Africa: Opinion - When the Challenge Is Too Much Water Rather Than Not Enough

A child washes his hands.

As sea levels rise, coastal communities must embrace the water

World Water Day on March 22 is usually a time to focus on the 1.1 billion people who lack access to safe drinking water and the billions more who have no proper sanitation. But global warming, which is causing icecaps to melt, is also unleashing the opposite problem - too much water, rather than the lack of it - with consequences that could be as deadly as drought.

The rise in sea levels does not discriminate between rich and poor. In the United States, Miami is waging an existential battle against sea levels that have risen eight inches (20.3 cm) since 1950. Jakarta in Indonesia, home to 10 million people, is both sinking and threatened by rising seas. Globally, at least 570 cities and some 800 million people are at risk from rising sea levels.

It is not just people and real estate that are at risk. International tourism and trade, and critical infrastructure such as roads, railways, ports, underwater internet cables, water pipelines and public transport systems are all vulnerable to the impacts of rising seas and storm surges. Of all the problems triggered by global warming, few are as complex as sea-level rise.

But this threat doesn't condemn coastal cities to a doomsday scenario. After all, the Netherlands and many other coastal nations have been keeping the sea at bay for centuries. Climate change, however, threatens to exhaust the current toolkit: levees can only be raised so high and there are limits to the number of water pumps that can be installed along shorelines. To adapt successfully to this new scenario, we need a fresh approach.

Few coastal cities are as vulnerable to rising sea levels as Rotterdam, Europe's largest port. About 80 per cent of its surface area lies below sea level. The storm surge of 1953, when more than 1,800 people tragically lost their lives, taught us a very hard lesson: that centuries of subjugating our environment - forcing rivers into concrete straitjackets to control flooding, building ever-higher storm barriers - was the wrong way to go.

The city learnt, after much trial and error, is that the smartest response is to learn to live with water, rather than fight it.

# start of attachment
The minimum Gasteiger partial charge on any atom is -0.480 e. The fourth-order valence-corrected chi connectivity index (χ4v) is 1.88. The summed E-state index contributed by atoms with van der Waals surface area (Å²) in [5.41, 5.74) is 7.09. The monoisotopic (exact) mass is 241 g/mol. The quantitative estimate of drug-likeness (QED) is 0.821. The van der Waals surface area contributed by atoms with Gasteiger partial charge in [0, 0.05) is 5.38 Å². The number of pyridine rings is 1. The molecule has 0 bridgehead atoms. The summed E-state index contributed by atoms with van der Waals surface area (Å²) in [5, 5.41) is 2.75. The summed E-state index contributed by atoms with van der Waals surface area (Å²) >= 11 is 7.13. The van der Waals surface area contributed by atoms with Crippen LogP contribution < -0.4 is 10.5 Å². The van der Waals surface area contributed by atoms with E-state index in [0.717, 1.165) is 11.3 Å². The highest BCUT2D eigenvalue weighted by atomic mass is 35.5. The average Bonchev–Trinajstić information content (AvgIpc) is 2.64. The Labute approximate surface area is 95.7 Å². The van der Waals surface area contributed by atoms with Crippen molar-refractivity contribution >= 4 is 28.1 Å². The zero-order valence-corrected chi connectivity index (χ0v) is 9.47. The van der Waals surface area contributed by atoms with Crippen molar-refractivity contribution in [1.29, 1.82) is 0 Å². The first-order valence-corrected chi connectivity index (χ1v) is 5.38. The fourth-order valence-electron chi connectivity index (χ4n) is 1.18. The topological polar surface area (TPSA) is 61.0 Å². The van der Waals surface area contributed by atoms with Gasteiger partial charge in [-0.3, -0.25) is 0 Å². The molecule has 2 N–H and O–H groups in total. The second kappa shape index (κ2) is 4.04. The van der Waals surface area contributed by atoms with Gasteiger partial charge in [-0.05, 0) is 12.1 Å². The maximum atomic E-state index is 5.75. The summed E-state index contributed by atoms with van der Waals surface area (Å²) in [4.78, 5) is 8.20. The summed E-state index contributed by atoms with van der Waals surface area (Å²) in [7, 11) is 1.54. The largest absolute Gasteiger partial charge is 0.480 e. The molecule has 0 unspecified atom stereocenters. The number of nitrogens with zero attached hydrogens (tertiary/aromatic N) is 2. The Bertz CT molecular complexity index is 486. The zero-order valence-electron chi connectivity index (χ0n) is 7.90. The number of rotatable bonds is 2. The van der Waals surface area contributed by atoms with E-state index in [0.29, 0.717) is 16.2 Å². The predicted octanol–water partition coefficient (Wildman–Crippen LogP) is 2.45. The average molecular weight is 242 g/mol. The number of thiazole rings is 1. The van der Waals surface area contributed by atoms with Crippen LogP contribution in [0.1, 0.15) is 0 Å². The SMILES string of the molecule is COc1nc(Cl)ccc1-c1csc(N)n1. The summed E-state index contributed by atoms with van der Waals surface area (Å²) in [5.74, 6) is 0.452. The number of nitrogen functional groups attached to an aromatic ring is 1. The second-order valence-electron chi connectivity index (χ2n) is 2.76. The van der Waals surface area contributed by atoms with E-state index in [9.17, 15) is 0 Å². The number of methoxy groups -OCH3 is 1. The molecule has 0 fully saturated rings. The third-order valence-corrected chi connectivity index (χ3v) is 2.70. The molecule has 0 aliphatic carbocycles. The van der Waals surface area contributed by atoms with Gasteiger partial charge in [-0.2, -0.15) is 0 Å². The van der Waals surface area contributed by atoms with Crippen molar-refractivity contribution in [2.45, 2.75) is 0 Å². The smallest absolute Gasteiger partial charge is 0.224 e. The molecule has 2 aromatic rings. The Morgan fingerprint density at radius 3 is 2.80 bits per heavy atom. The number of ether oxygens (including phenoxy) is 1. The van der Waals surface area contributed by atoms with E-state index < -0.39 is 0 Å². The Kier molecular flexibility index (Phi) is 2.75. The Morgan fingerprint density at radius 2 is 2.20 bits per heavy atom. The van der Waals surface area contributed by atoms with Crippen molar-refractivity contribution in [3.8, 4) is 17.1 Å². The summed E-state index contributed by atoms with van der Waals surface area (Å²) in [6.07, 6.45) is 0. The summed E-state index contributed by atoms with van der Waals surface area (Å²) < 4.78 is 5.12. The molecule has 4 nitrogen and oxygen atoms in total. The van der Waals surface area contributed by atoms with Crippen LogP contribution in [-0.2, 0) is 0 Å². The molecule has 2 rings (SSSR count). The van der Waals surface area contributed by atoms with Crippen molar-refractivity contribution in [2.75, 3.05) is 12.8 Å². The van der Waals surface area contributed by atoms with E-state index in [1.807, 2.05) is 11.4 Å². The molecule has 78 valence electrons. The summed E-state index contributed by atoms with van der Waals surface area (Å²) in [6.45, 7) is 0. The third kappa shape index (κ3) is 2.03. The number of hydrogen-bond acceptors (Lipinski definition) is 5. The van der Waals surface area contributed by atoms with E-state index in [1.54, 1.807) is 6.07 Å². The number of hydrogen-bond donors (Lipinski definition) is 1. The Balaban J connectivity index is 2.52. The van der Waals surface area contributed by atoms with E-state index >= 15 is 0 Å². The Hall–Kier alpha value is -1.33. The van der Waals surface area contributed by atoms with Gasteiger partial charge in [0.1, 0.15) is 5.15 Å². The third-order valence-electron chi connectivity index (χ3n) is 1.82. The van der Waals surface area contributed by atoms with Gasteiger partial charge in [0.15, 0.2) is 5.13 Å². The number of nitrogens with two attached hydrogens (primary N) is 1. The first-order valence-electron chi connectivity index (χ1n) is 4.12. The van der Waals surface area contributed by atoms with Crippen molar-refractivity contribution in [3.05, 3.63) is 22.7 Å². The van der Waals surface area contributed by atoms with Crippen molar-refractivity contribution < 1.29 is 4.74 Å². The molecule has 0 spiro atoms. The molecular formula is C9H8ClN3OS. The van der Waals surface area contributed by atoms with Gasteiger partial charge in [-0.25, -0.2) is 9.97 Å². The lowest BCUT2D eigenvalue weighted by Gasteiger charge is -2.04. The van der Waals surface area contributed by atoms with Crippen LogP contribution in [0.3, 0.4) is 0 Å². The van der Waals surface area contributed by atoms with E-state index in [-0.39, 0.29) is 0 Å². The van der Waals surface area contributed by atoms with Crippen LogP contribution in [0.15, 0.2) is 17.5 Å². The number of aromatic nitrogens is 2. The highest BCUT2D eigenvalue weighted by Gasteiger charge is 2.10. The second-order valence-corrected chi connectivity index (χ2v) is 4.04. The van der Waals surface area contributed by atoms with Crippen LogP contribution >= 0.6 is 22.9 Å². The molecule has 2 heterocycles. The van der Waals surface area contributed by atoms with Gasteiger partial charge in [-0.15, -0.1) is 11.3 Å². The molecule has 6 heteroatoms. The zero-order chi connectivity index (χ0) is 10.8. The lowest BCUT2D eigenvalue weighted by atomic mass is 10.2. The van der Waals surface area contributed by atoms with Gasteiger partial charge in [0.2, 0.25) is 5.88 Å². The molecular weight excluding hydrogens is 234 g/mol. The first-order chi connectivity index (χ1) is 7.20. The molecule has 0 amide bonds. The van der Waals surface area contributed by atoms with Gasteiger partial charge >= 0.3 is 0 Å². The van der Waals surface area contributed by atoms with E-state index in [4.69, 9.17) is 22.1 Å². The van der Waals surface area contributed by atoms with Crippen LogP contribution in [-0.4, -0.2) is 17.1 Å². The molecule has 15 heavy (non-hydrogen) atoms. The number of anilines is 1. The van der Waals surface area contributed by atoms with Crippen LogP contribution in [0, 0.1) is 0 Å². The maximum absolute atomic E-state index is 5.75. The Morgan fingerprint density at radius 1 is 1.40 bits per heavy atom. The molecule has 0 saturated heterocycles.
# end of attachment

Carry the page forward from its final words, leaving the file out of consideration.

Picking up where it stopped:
In Rotterdam, climate change became an opportunity to upgrade infrastructure, increase biodiversity and keep communities safer while bringing them closer. It saw that building resilience was also an opportunity to make our city more attractive and economically stronger.

It began by tearing up concrete. The city encouraged residents to replace their driveways with natural soil to allow rainwater to filter underground rather than run directly into sewers. The new thinking involved redesigning our public space in a way that allowed small-scale flooding. The city built lakes, garages, parks and plazas that enhance daily life while also acting as enormous reservoirs for when the seas or the Rhine spill over.

More coastal and riverside cities are now following the Dutch lead and breaking up their concrete jungles. China has adopted and evolved the technology to create a new generation of innovative and efficient "sponge cities", with green roofs, parks, green walls and rain gardens. By the end of this year, China hopes that 80 per cent of its urban areas will absorb and reuse at least 70 per cent of rainwater.

It is an idea that is catching on: Rotterdam is now partnering with the Indian city of Surat, in the state of Gujarat, to design a series of public water squares and share best practices in water management and climate resilience.

Where typhoons are not an issue, one way to adapt to water is to live on it. Rotterdam will soon be the new home of the largest floating office in the world, which will house the headquarters of the Global Center on Adaptation, an organisation that helps countries adapt to climate change.

Coastal cities have always been open to the world. We believe the smartest solutions to our common problems will come from the exchange of ideas and best practices, and by engaging communities that are directly at risk from rising seas. That is why we are optimistic that together, coastal cities around the globe will succeed in taming the oceans through resilience by design.

Any views expressed in this opinion piece are those of the author and not of Thomson Reuters Foundation.

Patrick Verkooijen is CEO of the Global Center on Adaptation.

More From: Thomson Reuters Foundation

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